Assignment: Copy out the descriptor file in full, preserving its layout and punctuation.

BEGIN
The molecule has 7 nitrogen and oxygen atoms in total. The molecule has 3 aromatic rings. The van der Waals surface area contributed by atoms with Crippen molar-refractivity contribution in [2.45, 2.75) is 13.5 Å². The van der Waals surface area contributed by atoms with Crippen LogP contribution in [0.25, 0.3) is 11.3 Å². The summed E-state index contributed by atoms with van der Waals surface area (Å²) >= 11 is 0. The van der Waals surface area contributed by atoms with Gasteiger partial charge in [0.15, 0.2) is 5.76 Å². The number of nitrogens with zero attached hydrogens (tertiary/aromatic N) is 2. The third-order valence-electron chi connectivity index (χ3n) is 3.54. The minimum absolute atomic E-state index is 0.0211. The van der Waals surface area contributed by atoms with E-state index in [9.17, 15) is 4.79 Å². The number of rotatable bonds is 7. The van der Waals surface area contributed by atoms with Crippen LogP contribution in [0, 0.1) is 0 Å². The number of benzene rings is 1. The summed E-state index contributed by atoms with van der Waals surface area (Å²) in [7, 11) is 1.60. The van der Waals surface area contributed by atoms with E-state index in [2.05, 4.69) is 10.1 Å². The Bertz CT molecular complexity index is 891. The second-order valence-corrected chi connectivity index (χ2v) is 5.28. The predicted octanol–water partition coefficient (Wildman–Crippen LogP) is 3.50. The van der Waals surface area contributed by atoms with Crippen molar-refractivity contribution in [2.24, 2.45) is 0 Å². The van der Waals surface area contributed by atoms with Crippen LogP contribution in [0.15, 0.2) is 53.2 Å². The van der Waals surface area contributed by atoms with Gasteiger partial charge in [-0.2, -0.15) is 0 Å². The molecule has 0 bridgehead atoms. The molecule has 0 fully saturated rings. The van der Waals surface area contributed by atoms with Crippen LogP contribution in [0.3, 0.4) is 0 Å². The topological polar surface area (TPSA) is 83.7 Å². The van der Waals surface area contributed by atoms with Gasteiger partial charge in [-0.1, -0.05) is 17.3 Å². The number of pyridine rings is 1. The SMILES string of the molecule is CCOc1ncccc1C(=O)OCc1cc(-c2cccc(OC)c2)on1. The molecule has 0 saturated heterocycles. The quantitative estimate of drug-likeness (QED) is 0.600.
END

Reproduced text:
The molecule has 7 nitrogen and oxygen atoms in total. The molecule has 3 aromatic rings. The van der Waals surface area contributed by atoms with Crippen molar-refractivity contribution in [2.45, 2.75) is 13.5 Å². The van der Waals surface area contributed by atoms with Crippen LogP contribution in [0.25, 0.3) is 11.3 Å². The summed E-state index contributed by atoms with van der Waals surface area (Å²) >= 11 is 0. The van der Waals surface area contributed by atoms with Gasteiger partial charge in [0.15, 0.2) is 5.76 Å². The number of nitrogens with zero attached hydrogens (tertiary/aromatic N) is 2. The third-order valence-electron chi connectivity index (χ3n) is 3.54. The minimum absolute atomic E-state index is 0.0211. The van der Waals surface area contributed by atoms with E-state index in [9.17, 15) is 4.79 Å². The number of rotatable bonds is 7. The van der Waals surface area contributed by atoms with Crippen LogP contribution in [0, 0.1) is 0 Å². The number of benzene rings is 1. The summed E-state index contributed by atoms with van der Waals surface area (Å²) in [7, 11) is 1.60. The van der Waals surface area contributed by atoms with E-state index in [2.05, 4.69) is 10.1 Å². The Bertz CT molecular complexity index is 891. The second-order valence-corrected chi connectivity index (χ2v) is 5.28. The predicted octanol–water partition coefficient (Wildman–Crippen LogP) is 3.50. The van der Waals surface area contributed by atoms with Crippen molar-refractivity contribution in [2.24, 2.45) is 0 Å². The van der Waals surface area contributed by atoms with Crippen LogP contribution in [0.15, 0.2) is 53.2 Å². The van der Waals surface area contributed by atoms with Gasteiger partial charge in [-0.2, -0.15) is 0 Å². The molecule has 0 bridgehead atoms. The molecule has 0 fully saturated rings. The van der Waals surface area contributed by atoms with Crippen LogP contribution in [0.3, 0.4) is 0 Å². The topological polar surface area (TPSA) is 83.7 Å². The van der Waals surface area contributed by atoms with Gasteiger partial charge in [-0.1, -0.05) is 17.3 Å². The number of pyridine rings is 1. The SMILES string of the molecule is CCOc1ncccc1C(=O)OCc1cc(-c2cccc(OC)c2)on1. The molecule has 0 saturated heterocycles. The quantitative estimate of drug-likeness (QED) is 0.600.